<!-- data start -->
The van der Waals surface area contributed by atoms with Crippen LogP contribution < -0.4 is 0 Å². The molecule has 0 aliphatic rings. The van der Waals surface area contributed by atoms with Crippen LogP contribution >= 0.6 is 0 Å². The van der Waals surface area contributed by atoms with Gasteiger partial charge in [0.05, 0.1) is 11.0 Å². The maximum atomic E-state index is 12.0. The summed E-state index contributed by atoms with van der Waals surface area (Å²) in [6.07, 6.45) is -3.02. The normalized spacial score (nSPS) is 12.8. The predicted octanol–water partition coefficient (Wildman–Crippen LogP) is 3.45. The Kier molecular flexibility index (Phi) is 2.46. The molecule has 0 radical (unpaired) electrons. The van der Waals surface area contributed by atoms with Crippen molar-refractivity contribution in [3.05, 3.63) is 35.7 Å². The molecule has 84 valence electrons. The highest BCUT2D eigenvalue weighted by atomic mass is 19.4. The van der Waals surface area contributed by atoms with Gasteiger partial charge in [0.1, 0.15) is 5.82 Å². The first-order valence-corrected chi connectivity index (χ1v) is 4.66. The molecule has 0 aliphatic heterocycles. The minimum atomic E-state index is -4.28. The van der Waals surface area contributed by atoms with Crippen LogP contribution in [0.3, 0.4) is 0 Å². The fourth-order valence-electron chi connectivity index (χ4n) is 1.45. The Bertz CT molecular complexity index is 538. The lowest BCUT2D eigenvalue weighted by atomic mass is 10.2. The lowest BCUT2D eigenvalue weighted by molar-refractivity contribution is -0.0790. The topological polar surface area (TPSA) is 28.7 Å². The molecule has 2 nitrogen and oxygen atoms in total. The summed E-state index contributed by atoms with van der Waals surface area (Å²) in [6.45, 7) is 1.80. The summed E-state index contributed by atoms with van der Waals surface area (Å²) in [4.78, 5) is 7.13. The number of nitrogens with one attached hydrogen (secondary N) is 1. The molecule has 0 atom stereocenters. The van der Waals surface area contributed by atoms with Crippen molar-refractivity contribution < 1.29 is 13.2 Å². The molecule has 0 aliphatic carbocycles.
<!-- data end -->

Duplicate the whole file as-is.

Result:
The van der Waals surface area contributed by atoms with Crippen LogP contribution < -0.4 is 0 Å². The molecule has 0 aliphatic rings. The van der Waals surface area contributed by atoms with Crippen LogP contribution >= 0.6 is 0 Å². The van der Waals surface area contributed by atoms with Gasteiger partial charge in [0.05, 0.1) is 11.0 Å². The maximum atomic E-state index is 12.0. The summed E-state index contributed by atoms with van der Waals surface area (Å²) in [6.07, 6.45) is -3.02. The normalized spacial score (nSPS) is 12.8. The predicted octanol–water partition coefficient (Wildman–Crippen LogP) is 3.45. The Kier molecular flexibility index (Phi) is 2.46. The molecule has 0 radical (unpaired) electrons. The van der Waals surface area contributed by atoms with Crippen molar-refractivity contribution in [3.05, 3.63) is 35.7 Å². The molecule has 84 valence electrons. The highest BCUT2D eigenvalue weighted by atomic mass is 19.4. The van der Waals surface area contributed by atoms with Gasteiger partial charge in [0.1, 0.15) is 5.82 Å². The first-order valence-corrected chi connectivity index (χ1v) is 4.66. The molecule has 0 aliphatic heterocycles. The minimum atomic E-state index is -4.28. The van der Waals surface area contributed by atoms with Crippen LogP contribution in [0.3, 0.4) is 0 Å². The fourth-order valence-electron chi connectivity index (χ4n) is 1.45. The Bertz CT molecular complexity index is 538. The lowest BCUT2D eigenvalue weighted by atomic mass is 10.2. The lowest BCUT2D eigenvalue weighted by molar-refractivity contribution is -0.0790. The topological polar surface area (TPSA) is 28.7 Å². The molecule has 2 nitrogen and oxygen atoms in total. The summed E-state index contributed by atoms with van der Waals surface area (Å²) in [6.45, 7) is 1.80. The summed E-state index contributed by atoms with van der Waals surface area (Å²) in [4.78, 5) is 7.13. The number of nitrogens with one attached hydrogen (secondary N) is 1. The molecule has 0 atom stereocenters. The van der Waals surface area contributed by atoms with Crippen molar-refractivity contribution < 1.29 is 13.2 Å². The molecule has 0 aliphatic carbocycles.